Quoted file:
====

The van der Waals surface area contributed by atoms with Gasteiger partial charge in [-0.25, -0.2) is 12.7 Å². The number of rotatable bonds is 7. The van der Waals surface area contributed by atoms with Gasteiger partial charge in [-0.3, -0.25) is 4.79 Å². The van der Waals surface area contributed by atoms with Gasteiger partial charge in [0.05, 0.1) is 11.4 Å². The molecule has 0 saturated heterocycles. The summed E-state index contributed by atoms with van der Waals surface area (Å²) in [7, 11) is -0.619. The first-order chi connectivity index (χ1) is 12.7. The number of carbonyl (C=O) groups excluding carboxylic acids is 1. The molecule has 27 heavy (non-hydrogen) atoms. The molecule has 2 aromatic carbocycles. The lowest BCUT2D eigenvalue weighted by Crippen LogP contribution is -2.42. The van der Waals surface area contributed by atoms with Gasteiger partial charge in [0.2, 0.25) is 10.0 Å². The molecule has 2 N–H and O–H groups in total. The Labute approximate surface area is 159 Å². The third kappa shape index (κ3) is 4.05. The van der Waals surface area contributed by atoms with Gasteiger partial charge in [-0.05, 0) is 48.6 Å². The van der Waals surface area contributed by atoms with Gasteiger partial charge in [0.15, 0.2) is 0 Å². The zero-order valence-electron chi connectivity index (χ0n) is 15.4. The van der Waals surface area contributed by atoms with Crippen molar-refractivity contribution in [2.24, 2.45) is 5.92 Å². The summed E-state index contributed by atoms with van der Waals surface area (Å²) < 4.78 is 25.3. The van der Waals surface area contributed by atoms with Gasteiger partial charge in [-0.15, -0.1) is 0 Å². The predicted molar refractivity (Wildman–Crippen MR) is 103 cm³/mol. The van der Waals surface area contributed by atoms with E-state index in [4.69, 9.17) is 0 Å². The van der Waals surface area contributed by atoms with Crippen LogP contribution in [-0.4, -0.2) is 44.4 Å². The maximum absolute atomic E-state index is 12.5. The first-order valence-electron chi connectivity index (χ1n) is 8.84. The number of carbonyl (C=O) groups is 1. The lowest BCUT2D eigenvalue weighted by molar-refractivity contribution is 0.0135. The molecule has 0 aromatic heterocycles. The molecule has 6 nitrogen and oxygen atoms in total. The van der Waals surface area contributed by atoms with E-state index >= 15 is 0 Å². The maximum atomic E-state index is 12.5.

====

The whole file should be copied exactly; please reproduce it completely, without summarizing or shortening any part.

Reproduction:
The van der Waals surface area contributed by atoms with Gasteiger partial charge in [-0.25, -0.2) is 12.7 Å². The number of rotatable bonds is 7. The van der Waals surface area contributed by atoms with Gasteiger partial charge in [-0.3, -0.25) is 4.79 Å². The van der Waals surface area contributed by atoms with Gasteiger partial charge in [0.05, 0.1) is 11.4 Å². The molecule has 0 saturated heterocycles. The summed E-state index contributed by atoms with van der Waals surface area (Å²) in [7, 11) is -0.619. The first-order chi connectivity index (χ1) is 12.7. The number of carbonyl (C=O) groups excluding carboxylic acids is 1. The molecule has 27 heavy (non-hydrogen) atoms. The molecule has 2 aromatic carbocycles. The lowest BCUT2D eigenvalue weighted by Crippen LogP contribution is -2.42. The van der Waals surface area contributed by atoms with Gasteiger partial charge in [0.2, 0.25) is 10.0 Å². The molecule has 2 N–H and O–H groups in total. The Labute approximate surface area is 159 Å². The third kappa shape index (κ3) is 4.05. The van der Waals surface area contributed by atoms with Gasteiger partial charge in [-0.05, 0) is 48.6 Å². The van der Waals surface area contributed by atoms with Gasteiger partial charge in [0.15, 0.2) is 0 Å². The zero-order valence-electron chi connectivity index (χ0n) is 15.4. The van der Waals surface area contributed by atoms with Crippen molar-refractivity contribution in [2.24, 2.45) is 5.92 Å². The summed E-state index contributed by atoms with van der Waals surface area (Å²) < 4.78 is 25.3. The van der Waals surface area contributed by atoms with Gasteiger partial charge in [-0.15, -0.1) is 0 Å². The predicted molar refractivity (Wildman–Crippen MR) is 103 cm³/mol. The van der Waals surface area contributed by atoms with E-state index in [4.69, 9.17) is 0 Å². The van der Waals surface area contributed by atoms with Crippen LogP contribution in [-0.4, -0.2) is 44.4 Å². The maximum absolute atomic E-state index is 12.5. The first-order valence-electron chi connectivity index (χ1n) is 8.84. The number of carbonyl (C=O) groups is 1. The lowest BCUT2D eigenvalue weighted by molar-refractivity contribution is 0.0135. The molecule has 0 aromatic heterocycles. The molecule has 6 nitrogen and oxygen atoms in total. The van der Waals surface area contributed by atoms with E-state index >= 15 is 0 Å². The maximum atomic E-state index is 12.5.